Mozilla Speeds Up JavaScript with TraceMonkey

Mozilla has revved up its SpiderMonkey JavaScript engine with a new just-in-time compiler. The TraceMonkey project boosts JavaScript performance by an order of magnitude. TraceMonkey is slated for release in Firefox 3.1 and is expected to also boost Canvas development.

The folks at Mozilla have souped up JavaScript with a new just-in-time compilation scheme in a project known as TraceMonkey, which boosts JavaScript performance as much as 22.5 times depending on which benchmarks and tests you use.

Brendan Eich, chief technology officer at Mozilla, called the technology a game changer and said TraceMonkey moves the goal posts for JavaScript developers.

Like other dynamic languages such as Ruby and Perl, JavaScript has suffered from issues of poor performance compared with statically typed languages. TraceMonkey helps overcome those performance issues. Mike Schroepfer, former vice president of engineering at Mozilla, who now works at Facebook, developed a demo to show how TraceMonkey improves JavaScript performance.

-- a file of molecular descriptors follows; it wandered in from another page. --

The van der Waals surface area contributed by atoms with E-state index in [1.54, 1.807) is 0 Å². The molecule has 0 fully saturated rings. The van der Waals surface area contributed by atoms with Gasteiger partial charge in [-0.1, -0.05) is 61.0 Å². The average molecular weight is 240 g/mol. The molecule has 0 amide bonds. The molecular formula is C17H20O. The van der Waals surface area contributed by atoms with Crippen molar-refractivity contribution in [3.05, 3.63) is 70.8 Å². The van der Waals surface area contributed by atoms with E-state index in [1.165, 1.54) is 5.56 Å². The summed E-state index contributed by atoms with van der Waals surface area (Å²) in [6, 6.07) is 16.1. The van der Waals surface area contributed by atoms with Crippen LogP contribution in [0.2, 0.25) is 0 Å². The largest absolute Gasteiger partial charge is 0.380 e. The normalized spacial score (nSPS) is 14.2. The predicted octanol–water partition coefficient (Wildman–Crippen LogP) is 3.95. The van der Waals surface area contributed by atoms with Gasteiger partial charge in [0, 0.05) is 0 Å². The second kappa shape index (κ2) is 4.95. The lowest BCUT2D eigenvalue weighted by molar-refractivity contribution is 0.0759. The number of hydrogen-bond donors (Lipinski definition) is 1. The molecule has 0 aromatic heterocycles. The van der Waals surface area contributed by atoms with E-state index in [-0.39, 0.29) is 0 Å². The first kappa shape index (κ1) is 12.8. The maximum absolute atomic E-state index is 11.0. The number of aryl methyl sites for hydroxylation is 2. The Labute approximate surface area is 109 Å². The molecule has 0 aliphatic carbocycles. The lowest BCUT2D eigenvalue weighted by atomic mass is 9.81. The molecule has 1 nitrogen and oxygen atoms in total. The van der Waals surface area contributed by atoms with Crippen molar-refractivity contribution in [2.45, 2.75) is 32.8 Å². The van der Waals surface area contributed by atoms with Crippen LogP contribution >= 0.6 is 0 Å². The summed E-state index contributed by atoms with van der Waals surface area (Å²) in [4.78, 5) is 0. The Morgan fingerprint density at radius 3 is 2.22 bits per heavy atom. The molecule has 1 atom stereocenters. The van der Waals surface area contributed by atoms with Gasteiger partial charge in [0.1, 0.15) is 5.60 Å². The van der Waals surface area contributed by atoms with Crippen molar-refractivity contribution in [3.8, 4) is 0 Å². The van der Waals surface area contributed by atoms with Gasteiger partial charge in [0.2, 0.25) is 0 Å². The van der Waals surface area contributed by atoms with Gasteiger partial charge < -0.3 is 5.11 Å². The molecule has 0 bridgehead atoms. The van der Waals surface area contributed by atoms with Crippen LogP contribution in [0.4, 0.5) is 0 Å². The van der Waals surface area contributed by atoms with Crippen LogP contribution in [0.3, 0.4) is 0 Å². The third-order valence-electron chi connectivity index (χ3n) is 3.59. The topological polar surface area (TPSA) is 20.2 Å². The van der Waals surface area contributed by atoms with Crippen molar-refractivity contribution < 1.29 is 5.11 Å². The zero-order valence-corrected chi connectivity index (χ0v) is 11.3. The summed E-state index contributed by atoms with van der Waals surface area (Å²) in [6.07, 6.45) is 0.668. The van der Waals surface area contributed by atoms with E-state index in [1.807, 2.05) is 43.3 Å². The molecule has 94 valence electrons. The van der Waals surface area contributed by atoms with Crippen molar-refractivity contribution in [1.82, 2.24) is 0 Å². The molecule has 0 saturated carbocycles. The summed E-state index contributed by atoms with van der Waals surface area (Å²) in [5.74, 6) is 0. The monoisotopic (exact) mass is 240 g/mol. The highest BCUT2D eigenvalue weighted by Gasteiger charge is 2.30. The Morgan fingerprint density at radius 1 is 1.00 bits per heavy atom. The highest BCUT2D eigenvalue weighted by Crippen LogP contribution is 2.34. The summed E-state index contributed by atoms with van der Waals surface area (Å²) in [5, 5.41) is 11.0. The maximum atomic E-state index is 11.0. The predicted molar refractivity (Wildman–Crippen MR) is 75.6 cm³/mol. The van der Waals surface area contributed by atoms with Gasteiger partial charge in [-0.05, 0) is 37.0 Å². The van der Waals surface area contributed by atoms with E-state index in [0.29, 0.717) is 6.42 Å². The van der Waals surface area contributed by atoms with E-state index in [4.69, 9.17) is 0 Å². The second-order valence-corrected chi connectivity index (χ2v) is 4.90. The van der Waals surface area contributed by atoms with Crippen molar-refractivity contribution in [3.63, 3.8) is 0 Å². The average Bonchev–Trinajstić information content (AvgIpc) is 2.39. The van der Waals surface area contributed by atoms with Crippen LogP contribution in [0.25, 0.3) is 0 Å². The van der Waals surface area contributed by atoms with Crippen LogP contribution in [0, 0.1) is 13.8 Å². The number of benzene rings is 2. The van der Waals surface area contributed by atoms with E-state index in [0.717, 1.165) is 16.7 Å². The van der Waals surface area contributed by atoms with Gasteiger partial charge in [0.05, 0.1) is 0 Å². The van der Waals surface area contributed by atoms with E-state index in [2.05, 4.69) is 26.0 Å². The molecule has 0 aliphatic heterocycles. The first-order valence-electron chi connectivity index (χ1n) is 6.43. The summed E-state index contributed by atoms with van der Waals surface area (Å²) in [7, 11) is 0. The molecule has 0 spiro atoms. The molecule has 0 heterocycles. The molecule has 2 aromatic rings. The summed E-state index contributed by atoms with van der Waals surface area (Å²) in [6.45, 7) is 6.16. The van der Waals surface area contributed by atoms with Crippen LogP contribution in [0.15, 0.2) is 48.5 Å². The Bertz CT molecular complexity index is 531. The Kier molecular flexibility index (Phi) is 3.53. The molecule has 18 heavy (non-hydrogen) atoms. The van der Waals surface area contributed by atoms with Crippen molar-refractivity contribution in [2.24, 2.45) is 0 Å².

Moreover, in a blog post, Eich said, "I'm extremely pleased to announce the launch of TraceMonkey, an evolution of Firefox's SpiderMonkey JavaScript engine for Firefox 3.1 that uses a new kind of Just-In-Time (JIT) compiler to boost JS performance by an order of magnitude or more."

In an interview with eWEEK, Eich said Mozilla began work on TraceMonkey just over 60 days ago with the help of Andreas Gal of the University of California, Irvine. And TraceMonkey is slated for inclusion in Firefox 3.1, Eich said.

In a post on, Ben Galbraith, co-founder of Ajaxian, said:

""For years, many of us have been salivating over the idea of JIT'ed JavaScript in the browser. Adobe's JIT'ing Flash VM [virtual machine] showed a preview of tremendous speed gains to be had, but we've had to wait until SquirrelFish from WebKit to see anything dramatic happen in the browser. Until now.""

"A fantastic new improvement to Mozilla's JavaScript engine has landed. Code-named TraceMonkey, this engine utilizes a technique, called trace trees, which adds just-in-time native code compilation to SpiderMonkey," said John Resig, a Mozilla evangelist and creator of jQuery JavaScript library.